Salt and water can be lost by sweating as much as 2 litters per hour and these hydroelectrolytic imbalances impair thermoregulation mechanisms [8]. The water loss increases the salt concentration in blood which is sensed by the macula densa cells in the juxtaglomerular apparatus releasing renin and activating the renin-angiotensin-aldosterone system (RAAS) to increase the reabsorption of salt and indirectly, water. The osmostat, located in the hypothalamus, senses the osmolality of the extracellular fluid which is going to be high, and will release antidiuretic hormone (ADH) which is stored in the posterior pituitary gland. The ADH will increase the expression of aquaporins 2 in apical cell membranes of the kidney's collecting duct principal cells in order to increase the reabsorption of free water [39].

Finally, in the integumentary system, hyperthermia clinical symptoms are sweating and flushing. Both manifestations are a consequence of cutaneous vasodilatation, which dissipates heat by radiant and convective heat loss, and sweating, which produces heat loss by evaporation [1]. The skin is the main organ related to heat dissipation [28]. Both processes, cutaneous vasodilatation and the consequent heat loss, are produced by the previously mentioned sympathetic nervous system activation. When activated, eccrine sweat glands increase their sweat production cooling the body [23]. The highest reported sweating rate is attributed to Alberto Salazar, an American Olympic distance runner, who sweated 3.7 L/h in the 1984 Olympic Marathon [32].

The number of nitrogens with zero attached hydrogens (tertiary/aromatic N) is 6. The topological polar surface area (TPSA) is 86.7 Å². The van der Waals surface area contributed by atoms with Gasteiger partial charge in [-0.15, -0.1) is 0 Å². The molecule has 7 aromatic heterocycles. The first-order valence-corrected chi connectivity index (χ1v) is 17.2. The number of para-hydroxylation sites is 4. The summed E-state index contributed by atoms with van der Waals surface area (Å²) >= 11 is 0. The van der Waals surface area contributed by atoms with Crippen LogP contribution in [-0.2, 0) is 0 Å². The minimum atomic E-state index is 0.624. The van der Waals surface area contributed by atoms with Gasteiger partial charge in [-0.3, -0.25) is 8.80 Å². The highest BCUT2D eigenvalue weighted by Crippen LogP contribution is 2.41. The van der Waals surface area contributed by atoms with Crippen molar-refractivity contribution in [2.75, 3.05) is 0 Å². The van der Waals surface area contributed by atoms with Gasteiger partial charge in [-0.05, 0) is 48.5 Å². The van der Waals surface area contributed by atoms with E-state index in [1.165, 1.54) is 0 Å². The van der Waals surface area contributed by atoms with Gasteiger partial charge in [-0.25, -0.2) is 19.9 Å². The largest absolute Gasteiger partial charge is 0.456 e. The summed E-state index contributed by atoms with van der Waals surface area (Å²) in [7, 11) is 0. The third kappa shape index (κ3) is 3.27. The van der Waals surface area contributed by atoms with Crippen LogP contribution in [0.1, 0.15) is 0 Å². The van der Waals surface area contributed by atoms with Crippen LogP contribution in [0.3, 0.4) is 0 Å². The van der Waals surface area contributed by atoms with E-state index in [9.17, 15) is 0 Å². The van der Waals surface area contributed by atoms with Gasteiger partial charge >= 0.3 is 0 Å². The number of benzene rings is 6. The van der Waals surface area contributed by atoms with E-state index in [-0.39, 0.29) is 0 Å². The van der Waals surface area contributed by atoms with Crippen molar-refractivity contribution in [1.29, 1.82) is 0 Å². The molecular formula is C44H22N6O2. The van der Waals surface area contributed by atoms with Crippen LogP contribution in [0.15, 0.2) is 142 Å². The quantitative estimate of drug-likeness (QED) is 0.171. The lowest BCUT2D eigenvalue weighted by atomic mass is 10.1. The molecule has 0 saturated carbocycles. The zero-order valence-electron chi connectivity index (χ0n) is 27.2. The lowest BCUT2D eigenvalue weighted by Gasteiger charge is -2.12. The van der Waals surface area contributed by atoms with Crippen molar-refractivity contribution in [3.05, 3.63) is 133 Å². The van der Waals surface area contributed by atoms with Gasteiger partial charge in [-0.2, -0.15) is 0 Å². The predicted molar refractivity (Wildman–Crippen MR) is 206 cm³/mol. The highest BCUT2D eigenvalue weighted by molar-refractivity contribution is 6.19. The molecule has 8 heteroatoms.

A comparison of human physiological changes in extreme heat and cold is presented in Table 1.

Table 1: Human physiology changes in extreme heat and cold. View Table 1


The thermoregulatory responses and processes after the human body is exposed to extreme heat and cold are very complex. All of these processes occur with the final objective of keeping temperature homeostasis within normal values. When the body is exposed to extreme heat conditions, the body most important mechanism to dissipate heat and prevent an increase in core temperature is sweating but when in cold conditions, in order to prevent hypothermia, the body's main objective is heat conservation predominantly through peripheral vasoconstriction to shift blood from the periphery to the internal and vital organs. In early stages, this can be achieved but depending on the extreme temperatures the body is exposed to and the duration of the exposure, sooner or later the thermoregulatory mechanisms will begin to fail manifesting in clinical signs and symptoms and finally death. The human body is prepared with a lot of mechanisms to protect from these extreme temperatures and to reach homeostasis but never for too long in such extreme conditions. Further evidence and research is needed to comprehend physiological limitations to extreme temperatures and for a broader understanding of the measures needed to prevent situations where health, and even life, is at risk.